This three day meeting will bring together early career geoscientists with leading industry and academic experts to discuss the opportunities and challenges of Big Data and showcase advances in data collection and interpretation technology. It will present an opportunity to learn and collaborate between Geoscience and Computer Science on the subject of Big Data. Call for abstracts open.


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Bryan Lovell Meeting 2017: Mining for the Future

Abstracts deadline: 18 September 2017

Date: 23-24 November 2017
Venue: Burlington House, London

The mineral resource needs of the future will be different to those of the past and present.  Our growing global population rightly expects greater prosperity and more equitable access to resources, and is becoming more industrialised and urbanised.  We are only beginning to understand the challenge of meeting these needs in a way which is environmentally, economically and socially sustainable.  Meeting this challenge will depend on cutting-edge research across the geosciences and in other disciplines, including engineering, economics and social sciences – and will require engagement with industry, the financial community, policy-makers and the wider public.

Introducing our Year of Resources running throughout 2018, this meeting will bring together a wide community of geoscientists and others to explore how we can address this challenge, and start to develop a roadmap for this multidisciplinary effort.  It is held in conjunction with the IUGS Resourcing Future Generations initiative, and will inform the major IUGS conference on this topic to be held in Vancouver in June 2018. 



Lyell Meeting 2018: Mass extinctions – understanding the world’s worst crises

Date: 7 March 2018
Venue: Burlington House, London

Abstract deadline: 1 December 2017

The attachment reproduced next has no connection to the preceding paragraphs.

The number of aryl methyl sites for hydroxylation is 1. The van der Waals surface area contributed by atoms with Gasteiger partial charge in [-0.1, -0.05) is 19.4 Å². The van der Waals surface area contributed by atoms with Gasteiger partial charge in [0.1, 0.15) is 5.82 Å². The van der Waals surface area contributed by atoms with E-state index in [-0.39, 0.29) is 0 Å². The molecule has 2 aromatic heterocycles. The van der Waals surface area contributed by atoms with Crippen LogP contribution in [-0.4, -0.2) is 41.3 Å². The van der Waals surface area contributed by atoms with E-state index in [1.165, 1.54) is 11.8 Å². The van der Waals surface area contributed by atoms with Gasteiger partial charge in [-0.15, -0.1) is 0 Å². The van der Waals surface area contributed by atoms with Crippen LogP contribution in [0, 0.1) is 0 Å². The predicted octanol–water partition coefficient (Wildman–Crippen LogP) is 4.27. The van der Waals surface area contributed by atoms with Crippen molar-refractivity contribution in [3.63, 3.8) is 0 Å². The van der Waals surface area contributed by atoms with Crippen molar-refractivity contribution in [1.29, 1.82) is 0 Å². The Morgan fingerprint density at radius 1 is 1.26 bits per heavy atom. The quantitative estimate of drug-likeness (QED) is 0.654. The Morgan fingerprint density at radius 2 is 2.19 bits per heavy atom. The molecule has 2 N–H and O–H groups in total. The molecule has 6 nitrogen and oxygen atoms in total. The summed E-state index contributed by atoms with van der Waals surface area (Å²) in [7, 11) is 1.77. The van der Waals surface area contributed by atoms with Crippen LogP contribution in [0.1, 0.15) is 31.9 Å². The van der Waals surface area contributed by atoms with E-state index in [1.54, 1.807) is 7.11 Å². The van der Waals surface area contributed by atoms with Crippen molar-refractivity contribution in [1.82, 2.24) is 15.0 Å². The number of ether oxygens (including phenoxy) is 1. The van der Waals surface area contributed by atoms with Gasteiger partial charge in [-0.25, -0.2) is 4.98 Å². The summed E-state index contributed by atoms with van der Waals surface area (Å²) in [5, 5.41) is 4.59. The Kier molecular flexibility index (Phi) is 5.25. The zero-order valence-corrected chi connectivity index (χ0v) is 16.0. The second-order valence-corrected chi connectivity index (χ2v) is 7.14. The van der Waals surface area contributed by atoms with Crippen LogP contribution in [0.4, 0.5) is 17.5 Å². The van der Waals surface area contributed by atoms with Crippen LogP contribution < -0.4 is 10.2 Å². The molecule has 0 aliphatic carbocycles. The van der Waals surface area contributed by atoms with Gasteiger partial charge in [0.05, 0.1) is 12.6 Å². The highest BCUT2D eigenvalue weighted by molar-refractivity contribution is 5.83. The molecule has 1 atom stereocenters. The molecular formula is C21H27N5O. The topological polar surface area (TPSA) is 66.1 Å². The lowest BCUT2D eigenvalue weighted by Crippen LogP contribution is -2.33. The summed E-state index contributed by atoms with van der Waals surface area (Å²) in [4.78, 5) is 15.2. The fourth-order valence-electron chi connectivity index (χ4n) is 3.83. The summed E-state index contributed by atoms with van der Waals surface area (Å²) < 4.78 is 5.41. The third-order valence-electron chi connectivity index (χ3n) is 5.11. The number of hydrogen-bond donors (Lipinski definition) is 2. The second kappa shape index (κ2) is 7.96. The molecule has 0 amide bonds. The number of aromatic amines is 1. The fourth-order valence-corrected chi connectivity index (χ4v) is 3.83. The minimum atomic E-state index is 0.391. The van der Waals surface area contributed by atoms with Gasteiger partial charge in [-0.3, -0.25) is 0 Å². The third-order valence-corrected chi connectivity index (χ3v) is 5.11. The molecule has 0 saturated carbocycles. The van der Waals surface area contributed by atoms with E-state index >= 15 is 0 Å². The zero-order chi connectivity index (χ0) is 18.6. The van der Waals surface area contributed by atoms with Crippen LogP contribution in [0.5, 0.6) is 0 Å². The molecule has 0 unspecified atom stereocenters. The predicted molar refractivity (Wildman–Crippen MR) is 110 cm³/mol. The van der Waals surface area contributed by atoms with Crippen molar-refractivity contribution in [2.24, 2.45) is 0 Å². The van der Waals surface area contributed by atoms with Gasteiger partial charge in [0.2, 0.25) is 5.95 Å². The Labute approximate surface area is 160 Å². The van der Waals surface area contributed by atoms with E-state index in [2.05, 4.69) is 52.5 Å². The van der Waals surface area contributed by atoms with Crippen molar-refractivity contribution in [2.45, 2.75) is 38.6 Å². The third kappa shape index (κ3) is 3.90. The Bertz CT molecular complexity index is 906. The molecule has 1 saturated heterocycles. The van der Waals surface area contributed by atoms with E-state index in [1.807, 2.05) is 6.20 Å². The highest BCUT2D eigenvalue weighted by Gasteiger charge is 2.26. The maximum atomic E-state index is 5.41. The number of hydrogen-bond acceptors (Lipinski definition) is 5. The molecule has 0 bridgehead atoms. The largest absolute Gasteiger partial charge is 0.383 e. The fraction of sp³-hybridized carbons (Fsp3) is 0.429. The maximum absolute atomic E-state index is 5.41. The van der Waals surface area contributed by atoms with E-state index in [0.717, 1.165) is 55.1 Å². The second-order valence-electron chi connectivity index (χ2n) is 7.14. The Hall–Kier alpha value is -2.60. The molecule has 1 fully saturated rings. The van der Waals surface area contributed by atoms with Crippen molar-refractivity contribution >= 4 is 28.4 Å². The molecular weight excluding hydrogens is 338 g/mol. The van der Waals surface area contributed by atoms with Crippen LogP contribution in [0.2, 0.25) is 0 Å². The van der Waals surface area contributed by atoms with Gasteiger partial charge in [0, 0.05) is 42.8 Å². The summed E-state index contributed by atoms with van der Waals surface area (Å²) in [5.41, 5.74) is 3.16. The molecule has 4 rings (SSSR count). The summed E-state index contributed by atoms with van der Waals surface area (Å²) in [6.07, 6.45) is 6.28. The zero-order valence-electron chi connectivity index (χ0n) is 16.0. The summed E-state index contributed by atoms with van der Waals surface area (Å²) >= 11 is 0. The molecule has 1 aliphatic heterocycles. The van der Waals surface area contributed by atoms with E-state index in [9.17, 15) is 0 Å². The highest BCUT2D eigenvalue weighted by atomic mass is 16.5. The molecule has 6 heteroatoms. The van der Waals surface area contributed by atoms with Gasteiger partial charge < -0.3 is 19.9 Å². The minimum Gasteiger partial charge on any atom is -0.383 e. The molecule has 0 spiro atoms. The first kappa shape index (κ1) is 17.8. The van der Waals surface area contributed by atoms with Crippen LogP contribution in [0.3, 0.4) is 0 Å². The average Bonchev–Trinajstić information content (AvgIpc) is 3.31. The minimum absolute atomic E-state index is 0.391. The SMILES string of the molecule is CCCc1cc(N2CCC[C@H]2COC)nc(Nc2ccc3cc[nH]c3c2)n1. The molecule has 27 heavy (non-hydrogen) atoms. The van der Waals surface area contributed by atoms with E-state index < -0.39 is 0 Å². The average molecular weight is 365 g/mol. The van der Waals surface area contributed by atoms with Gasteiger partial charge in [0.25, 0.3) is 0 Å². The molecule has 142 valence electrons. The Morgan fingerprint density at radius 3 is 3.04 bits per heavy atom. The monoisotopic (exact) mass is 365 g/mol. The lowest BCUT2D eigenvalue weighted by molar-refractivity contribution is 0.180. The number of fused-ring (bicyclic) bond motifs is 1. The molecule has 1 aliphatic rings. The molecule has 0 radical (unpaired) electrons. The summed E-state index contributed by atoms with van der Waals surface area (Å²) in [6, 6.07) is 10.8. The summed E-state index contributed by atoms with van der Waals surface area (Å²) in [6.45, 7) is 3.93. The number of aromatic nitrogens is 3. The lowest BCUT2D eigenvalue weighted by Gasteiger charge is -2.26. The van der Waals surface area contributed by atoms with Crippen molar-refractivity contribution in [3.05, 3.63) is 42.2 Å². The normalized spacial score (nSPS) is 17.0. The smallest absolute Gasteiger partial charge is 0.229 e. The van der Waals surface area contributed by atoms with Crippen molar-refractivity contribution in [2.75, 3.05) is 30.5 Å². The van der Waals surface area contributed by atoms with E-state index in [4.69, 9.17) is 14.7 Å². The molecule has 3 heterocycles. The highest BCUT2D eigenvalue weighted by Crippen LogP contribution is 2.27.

The study of mass extinctions is one of the most interdisciplinary research areas within Earth and environmental sciences. Recent, major advances have come from a broad spectrum of fields, including atmospheric modelling, high-precision age dating, volcanology, geochemistry, stratigraphy and palaeontology. The 2018 Lyell Meeting aims to highlight these achievements and showcases the improved understanding we now have of the great environmental catastrophes of the past. The Meeting aims to encompass the full spectrum of crises seen in the Phanerozoic fossil record.


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Careers Day

Geological Society Nottingham Career and Industry Day 2017
Date: 8 November 2017
Venue: BGS, Keyworth, Nottingham

Geological Society Edinburgh Career and Industry Day 2017
Date: 22 November 2017
Venue: Our Dynamic Earth, Edinburgh

Sponsorship Opportunity

Sponsorship and Exhibition opportunities are available. Please see the websites for further details.

The Geological Society Career and Industry Days are an essential meeting place for geoscience students and the geoscience industry. There will be short career and industry presentations covering different areas of geology and academia, including a CV and careers workshop. There will also be an exhibition with industry, professional bodies and universities.


Specialist and Regional Group Events

South Wales Regional Group: Risk and Uncertainty in Exploration for Oil and Gas
Date: 05 September 2017
Venue: School of Earth Sciences, Cardiff University